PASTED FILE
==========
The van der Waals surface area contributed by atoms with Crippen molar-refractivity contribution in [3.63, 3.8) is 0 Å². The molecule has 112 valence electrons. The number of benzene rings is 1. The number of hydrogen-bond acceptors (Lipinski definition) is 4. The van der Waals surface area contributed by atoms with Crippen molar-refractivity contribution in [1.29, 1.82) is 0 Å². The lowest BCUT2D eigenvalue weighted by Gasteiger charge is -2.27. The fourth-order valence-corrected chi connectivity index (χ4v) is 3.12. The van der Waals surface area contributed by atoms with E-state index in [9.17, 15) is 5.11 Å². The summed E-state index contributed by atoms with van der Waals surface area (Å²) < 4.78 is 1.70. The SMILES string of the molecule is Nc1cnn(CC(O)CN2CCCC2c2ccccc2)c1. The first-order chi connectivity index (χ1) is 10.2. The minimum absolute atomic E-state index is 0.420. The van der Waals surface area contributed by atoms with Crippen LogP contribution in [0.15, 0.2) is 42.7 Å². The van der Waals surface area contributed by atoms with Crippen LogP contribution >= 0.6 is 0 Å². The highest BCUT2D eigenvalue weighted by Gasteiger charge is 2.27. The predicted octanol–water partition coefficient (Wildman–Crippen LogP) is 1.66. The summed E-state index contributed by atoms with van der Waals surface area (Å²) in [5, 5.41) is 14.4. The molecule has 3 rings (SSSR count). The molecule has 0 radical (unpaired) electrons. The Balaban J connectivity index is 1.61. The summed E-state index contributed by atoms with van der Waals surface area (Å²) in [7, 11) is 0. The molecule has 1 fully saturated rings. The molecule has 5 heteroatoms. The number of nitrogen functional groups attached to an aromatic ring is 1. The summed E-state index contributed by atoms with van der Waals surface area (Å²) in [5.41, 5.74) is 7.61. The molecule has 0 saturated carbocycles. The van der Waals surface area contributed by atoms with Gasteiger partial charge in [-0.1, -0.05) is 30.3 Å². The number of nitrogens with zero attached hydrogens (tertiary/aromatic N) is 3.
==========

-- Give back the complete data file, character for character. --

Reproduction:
The van der Waals surface area contributed by atoms with Crippen molar-refractivity contribution in [3.63, 3.8) is 0 Å². The molecule has 112 valence electrons. The number of benzene rings is 1. The number of hydrogen-bond acceptors (Lipinski definition) is 4. The van der Waals surface area contributed by atoms with Crippen molar-refractivity contribution in [1.29, 1.82) is 0 Å². The lowest BCUT2D eigenvalue weighted by Gasteiger charge is -2.27. The fourth-order valence-corrected chi connectivity index (χ4v) is 3.12. The van der Waals surface area contributed by atoms with E-state index in [9.17, 15) is 5.11 Å². The summed E-state index contributed by atoms with van der Waals surface area (Å²) < 4.78 is 1.70. The SMILES string of the molecule is Nc1cnn(CC(O)CN2CCCC2c2ccccc2)c1. The first-order chi connectivity index (χ1) is 10.2. The minimum absolute atomic E-state index is 0.420. The van der Waals surface area contributed by atoms with Crippen LogP contribution in [0.15, 0.2) is 42.7 Å². The van der Waals surface area contributed by atoms with Crippen LogP contribution >= 0.6 is 0 Å². The highest BCUT2D eigenvalue weighted by Gasteiger charge is 2.27. The predicted octanol–water partition coefficient (Wildman–Crippen LogP) is 1.66. The summed E-state index contributed by atoms with van der Waals surface area (Å²) in [5, 5.41) is 14.4. The molecule has 3 rings (SSSR count). The molecule has 0 radical (unpaired) electrons. The Balaban J connectivity index is 1.61. The summed E-state index contributed by atoms with van der Waals surface area (Å²) in [7, 11) is 0. The molecule has 1 fully saturated rings. The molecule has 5 heteroatoms. The number of nitrogen functional groups attached to an aromatic ring is 1. The summed E-state index contributed by atoms with van der Waals surface area (Å²) in [5.41, 5.74) is 7.61. The molecule has 0 saturated carbocycles. The van der Waals surface area contributed by atoms with Gasteiger partial charge in [-0.1, -0.05) is 30.3 Å². The number of nitrogens with zero attached hydrogens (tertiary/aromatic N) is 3.